Three German Ozelot fire positions ringed in red during the VJTF23 live-fire at San Lorenzo [©BM]
The Ozelot is so compact that fire positions are difficult to determine until too late and the tiny tracked vehicle can speedily move cross country to an alternative position [© Bob Morrison]

The, understandable, range safety constraints were so strict that the closest I was allowed to be was several hundred metres from the live German Ozelots and a couple of hundred metres from the closest Dutch MANPADS (Man-Portable Air Defence System) Stinger firing point; however as no other media were present on the range we were able to obtain exclusive coverage despite the restrictions. All movement on the range, except for troops engaged in firing missiles and their safety officers, was locked down for several hours but fortunately my hosts found me a great vantage point from where I could just see all firing positions. The Banshee air targets being engaged were launched from elsewhere on the range, out of sight of the participating missile firers, and I was unable to get close to the Ozelot AD Weapons Carriers on the firing points. However the Wiesel 2 Reconnaissance and Fire Control Vehicle, AFF in German, escorted by a spare Weapons Carrier, was operating from a static location just a short distance from my camera position and I was able to grab a few reference snaps just before and after range lockdown.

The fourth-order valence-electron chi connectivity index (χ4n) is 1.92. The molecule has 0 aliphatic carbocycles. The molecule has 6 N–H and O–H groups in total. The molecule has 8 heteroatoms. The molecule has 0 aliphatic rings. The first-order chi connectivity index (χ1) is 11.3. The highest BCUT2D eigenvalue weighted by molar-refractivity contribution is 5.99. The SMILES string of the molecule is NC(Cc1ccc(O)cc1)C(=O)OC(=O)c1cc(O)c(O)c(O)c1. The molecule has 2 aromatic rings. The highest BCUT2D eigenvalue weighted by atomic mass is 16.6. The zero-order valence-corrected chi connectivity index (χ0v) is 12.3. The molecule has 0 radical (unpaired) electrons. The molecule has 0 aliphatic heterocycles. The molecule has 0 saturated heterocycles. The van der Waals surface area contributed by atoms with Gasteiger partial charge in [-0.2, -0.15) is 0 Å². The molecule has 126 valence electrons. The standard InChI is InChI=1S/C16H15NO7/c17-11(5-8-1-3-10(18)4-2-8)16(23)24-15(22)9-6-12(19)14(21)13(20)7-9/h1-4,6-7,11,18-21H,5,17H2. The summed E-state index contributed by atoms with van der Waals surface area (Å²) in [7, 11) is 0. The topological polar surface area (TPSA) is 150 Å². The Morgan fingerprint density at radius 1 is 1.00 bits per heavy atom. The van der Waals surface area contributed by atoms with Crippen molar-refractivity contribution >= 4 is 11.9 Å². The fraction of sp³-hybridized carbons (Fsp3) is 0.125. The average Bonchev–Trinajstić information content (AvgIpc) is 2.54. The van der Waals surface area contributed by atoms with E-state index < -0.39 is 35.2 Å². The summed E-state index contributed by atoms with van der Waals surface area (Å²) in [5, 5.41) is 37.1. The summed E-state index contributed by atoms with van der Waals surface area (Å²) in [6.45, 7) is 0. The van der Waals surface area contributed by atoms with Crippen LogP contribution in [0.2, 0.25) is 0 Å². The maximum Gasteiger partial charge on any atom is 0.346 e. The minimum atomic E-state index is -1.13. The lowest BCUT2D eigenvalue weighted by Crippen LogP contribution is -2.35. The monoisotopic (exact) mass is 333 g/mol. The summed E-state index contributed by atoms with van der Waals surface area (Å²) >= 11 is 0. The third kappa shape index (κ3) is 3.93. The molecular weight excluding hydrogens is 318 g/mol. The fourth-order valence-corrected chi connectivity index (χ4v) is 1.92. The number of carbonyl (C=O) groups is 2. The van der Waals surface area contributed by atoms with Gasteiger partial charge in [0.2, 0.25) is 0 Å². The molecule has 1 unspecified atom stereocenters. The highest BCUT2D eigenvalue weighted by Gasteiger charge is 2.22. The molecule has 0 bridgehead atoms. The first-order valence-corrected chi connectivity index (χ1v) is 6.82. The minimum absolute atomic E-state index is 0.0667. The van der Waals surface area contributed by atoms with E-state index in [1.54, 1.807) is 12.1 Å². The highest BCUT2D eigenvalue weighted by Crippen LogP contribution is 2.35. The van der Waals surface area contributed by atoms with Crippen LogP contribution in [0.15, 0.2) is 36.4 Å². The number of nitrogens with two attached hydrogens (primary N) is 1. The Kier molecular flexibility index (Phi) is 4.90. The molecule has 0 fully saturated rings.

Dutch Stinger team with missile and launcher carrying case [©BM]

As we have previously covered a Stinger live-fire (see:- US Army SHORAD ~ FIM 92 STINGER MANPADS) but we have not focussed much on the Ozelot LeFlaSys, I have delved back into my archives to find a few supplementary shots to further illustrate this article. The beauty of this roughly five tonne GVW system is that it is both light and compact enough to fit inside a German CH-53G or Dutch CH-47 transport helicopter meaning it can be very speedily deployed over long distances but it is small enough to hide from sight in both rural and urban environments until required.

German Ozelot Weapons Carrier in travelling configuration ~ it can travel at up to 70km/hr and self-deploy over long distances [©BM]
Library image of Waffentraeger Wiesel 2 LeFlaSys [© Carl Schulze]

Range safety is a pain but is necessary when live missiles are being fired as, unlike an artillery shell which travels in a straight line once it has left the barrel, a rogue missile can fly almost anywhere when something goes wrong. Fortunately on the day we were there the only ‘blind’ involved a missile’s second stage propulsion not cutting in, resulting in it dropping into the sea just offshore. As for the effectiveness of the missiles launched, the Dutch had a slightly higher hit rate than the Germans; mind you, if I had been tasked to carry that heavy load on my back I reckon I would have done everything in my power to ensure that not only did I engage the target to reduce the load but hit it too as payback.

¤ A second Dutch Stinger MANPADS firing position engaging an approaching target [©BM]
¤ Approaching target destroyed by Stinger [©BM]
¤ Splash-down ~ destroyed and damaged targets are recovered afterwards to reduce any remaining fuel and lubricants etc. pollutiing the sea [©BM]

Two different Banshee target types photographed at Capu Midia range in Romania in 2019 ~ as the Sardinian launch site was some distance away we were unable to determine which type was used on NOJU23 [©BM]

[images © Bob Morrison unless otherwise noted]